At the Ancient Pond
by Albert DeGenova
Drunk with what? With wine, with poetry, or with virtue, as you please. But get drunk – Charles Baudelaire
The hanging Spanish moss looks one-hundred years younger today, I’ve drained the ancient pond through a red and white striped straw and licked the salt from the rim, the frog sings plop and I’m tokin’ on his flip flopping feet, on mind altering harmonic resonance, the whole band is in tune – the cool cats, the birds, the wind, the dirty swamp, cars speeding by pulling boat trailers, the hammering on the roof, the knife as it slices the bread, the dentist’s drill, the kid next door practicing guitar. Wake up!… Plop goes the blue-orange sunrise. Plop goes the weasel. What is the sound of stagnant water, water filling the bathtub or poured from a bucket, water as it gulps air swirling down the toilet? What is the sound of Eve’s first orgasm echoing through the universe? Of one hand clapping?
Plop! Plop! Plop!
Stitches in Time
by Ralph Murre
It, too, is called a thimble; this heavy galvanized fitting I splice into three-strand hawser on deck. Outbound tug Maria. My old man at the helm.
But the notion of “thimble” takes me back to that other sort, silvery there on the third finger of her arthritic hand. Grandma Maria. Seems it’s always been there, protecting that fingertip from the little stabs she knew were coming, leaving the rest of her bare to the unforeseen wounds that would come. There was the thimble as she pushed and pulled needle and thread, stitch on stitch, as depression flour sacks became dresses, as a spare blanket became a suit. Stitch on stitch, still, as my christening gown was shaped. White on white, as a tiny row of sailing boats was embroidered upon it. Rising infant to be bestowed beneath crosses of cathedral’s spires on the high hill. And her father before her, sewing stitch on stitch, white on white, patching sails blown out ‘round The Horn, stitch on everlasting stitch, triangle needle and leather palm, from Roaring Forties to Tropic Trades, and more than once, stitching a shroud: a benediction, a blessing. Fallen sailor to be bestowed beneath crosses of brigantine’s rig on the high sea. Aroma of pine tar, beeswax, mutton tallow. A very old man, long at anchor, calls out “Daughter, bring me rum.” She looks up from her sewing and agrees, “A thimbleful, Father,” as an ocean of time slides by, sewn with a meridian of stitches.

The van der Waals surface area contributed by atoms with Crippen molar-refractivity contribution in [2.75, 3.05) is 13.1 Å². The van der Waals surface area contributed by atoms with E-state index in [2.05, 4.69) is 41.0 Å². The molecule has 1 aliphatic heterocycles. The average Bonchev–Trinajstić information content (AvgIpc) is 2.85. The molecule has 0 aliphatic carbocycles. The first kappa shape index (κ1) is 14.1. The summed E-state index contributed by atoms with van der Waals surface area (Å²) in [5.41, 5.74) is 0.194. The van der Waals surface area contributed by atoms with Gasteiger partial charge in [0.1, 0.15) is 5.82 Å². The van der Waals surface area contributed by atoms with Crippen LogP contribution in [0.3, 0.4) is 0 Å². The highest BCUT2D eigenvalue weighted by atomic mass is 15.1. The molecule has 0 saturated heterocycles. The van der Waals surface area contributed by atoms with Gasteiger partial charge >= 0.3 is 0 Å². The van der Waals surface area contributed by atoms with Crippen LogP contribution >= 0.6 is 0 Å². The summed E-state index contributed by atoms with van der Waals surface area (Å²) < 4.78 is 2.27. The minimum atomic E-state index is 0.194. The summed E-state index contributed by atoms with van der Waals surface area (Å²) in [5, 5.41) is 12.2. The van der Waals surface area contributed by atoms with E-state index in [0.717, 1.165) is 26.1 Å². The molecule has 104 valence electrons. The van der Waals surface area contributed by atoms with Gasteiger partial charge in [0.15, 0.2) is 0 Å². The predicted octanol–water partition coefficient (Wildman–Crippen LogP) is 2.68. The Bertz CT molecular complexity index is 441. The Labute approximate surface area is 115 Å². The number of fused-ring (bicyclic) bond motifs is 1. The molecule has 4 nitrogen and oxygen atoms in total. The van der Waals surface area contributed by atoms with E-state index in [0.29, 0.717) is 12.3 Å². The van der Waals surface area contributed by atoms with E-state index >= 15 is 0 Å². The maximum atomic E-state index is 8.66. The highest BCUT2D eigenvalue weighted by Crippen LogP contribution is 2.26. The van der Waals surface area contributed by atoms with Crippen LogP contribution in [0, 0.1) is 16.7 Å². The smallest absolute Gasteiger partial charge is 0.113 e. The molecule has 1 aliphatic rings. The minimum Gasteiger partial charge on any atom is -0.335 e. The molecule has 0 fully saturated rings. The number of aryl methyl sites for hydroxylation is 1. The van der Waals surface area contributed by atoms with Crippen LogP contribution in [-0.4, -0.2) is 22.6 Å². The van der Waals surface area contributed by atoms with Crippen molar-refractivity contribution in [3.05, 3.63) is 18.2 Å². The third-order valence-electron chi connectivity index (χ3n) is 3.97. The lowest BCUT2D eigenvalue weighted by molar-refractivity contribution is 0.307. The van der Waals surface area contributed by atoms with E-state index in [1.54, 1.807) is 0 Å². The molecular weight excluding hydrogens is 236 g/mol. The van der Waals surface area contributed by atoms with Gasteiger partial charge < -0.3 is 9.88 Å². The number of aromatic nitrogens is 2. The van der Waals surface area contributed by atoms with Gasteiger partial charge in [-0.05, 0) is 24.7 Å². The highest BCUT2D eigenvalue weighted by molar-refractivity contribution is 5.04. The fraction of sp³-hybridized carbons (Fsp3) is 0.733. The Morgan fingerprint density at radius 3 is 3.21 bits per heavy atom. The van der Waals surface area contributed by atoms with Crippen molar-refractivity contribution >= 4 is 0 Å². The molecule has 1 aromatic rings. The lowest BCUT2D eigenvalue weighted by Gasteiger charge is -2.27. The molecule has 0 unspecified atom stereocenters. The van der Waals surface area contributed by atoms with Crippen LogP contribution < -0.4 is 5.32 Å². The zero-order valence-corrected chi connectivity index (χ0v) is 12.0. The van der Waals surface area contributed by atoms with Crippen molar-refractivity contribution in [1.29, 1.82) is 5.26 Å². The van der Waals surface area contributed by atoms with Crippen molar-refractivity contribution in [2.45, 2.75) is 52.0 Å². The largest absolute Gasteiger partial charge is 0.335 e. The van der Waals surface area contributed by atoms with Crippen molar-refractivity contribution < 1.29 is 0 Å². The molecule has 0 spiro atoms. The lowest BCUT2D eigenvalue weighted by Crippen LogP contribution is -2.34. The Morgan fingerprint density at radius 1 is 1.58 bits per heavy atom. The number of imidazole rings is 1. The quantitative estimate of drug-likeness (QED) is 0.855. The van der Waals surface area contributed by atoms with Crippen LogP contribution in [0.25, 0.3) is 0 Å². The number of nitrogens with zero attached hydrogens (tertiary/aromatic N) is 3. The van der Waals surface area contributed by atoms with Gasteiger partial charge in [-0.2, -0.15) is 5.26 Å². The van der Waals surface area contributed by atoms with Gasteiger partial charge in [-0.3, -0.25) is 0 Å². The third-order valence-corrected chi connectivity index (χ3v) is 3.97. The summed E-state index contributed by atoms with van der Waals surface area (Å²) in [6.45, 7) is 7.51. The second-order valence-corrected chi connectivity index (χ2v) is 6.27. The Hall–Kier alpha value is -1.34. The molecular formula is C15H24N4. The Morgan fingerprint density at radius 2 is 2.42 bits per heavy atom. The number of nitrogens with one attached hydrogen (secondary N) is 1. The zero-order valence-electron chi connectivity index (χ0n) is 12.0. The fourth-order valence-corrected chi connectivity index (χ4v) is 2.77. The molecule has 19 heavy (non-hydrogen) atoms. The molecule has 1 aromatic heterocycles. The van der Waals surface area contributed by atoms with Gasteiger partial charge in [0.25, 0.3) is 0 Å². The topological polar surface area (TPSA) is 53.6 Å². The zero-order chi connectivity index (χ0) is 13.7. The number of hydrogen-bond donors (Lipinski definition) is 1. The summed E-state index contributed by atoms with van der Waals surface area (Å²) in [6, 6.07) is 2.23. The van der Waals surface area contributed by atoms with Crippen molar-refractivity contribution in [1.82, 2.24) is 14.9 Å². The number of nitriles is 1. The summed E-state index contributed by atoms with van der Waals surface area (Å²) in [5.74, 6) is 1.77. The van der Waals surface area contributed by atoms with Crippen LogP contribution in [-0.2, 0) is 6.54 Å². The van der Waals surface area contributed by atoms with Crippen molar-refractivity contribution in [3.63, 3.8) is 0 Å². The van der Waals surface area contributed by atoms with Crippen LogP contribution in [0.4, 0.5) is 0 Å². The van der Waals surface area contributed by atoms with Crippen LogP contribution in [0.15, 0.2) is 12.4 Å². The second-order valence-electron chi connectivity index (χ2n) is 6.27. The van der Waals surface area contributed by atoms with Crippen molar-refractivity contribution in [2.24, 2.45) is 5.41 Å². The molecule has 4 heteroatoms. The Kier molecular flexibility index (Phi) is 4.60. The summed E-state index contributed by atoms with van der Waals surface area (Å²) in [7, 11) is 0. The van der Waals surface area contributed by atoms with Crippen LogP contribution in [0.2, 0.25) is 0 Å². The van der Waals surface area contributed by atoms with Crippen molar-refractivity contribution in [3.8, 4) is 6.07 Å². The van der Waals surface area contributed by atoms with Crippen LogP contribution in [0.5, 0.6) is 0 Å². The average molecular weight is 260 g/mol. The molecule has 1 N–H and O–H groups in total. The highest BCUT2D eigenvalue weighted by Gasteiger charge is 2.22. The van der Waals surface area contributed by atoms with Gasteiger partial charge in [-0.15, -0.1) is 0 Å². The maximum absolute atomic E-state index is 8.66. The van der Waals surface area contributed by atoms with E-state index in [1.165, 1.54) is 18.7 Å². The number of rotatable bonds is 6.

The faithful Maria rises to meet the oncoming swell. Settles. Rises again.
HEAD IN HAND
by Susan O’Leary
The hands come to the face to hold, to hold, as a rounded comfort to sustain. And in that comfort, the balm of touch. The hands become the Pieta of self, embracing with such tenderness, such desire to undo crucifixion, to bring solace to the impossible, to physically counsel grief.
With their sure shield, knowledge and reality can be shut out. At least in this moment. At least as, echoing their curve, the shoulders bend forward, the neck bows, and with eyes closed, words unspoken, breath halted, the body forms its own safe cave of retreat.
They have arrived too late. Or like Mary have had to remain and unwillingly witness sorrow. But their paired presence signals we are not alone. The earth spinning, they are the space that holds spinning in its orbit.
Photo by Mary Jo Purinton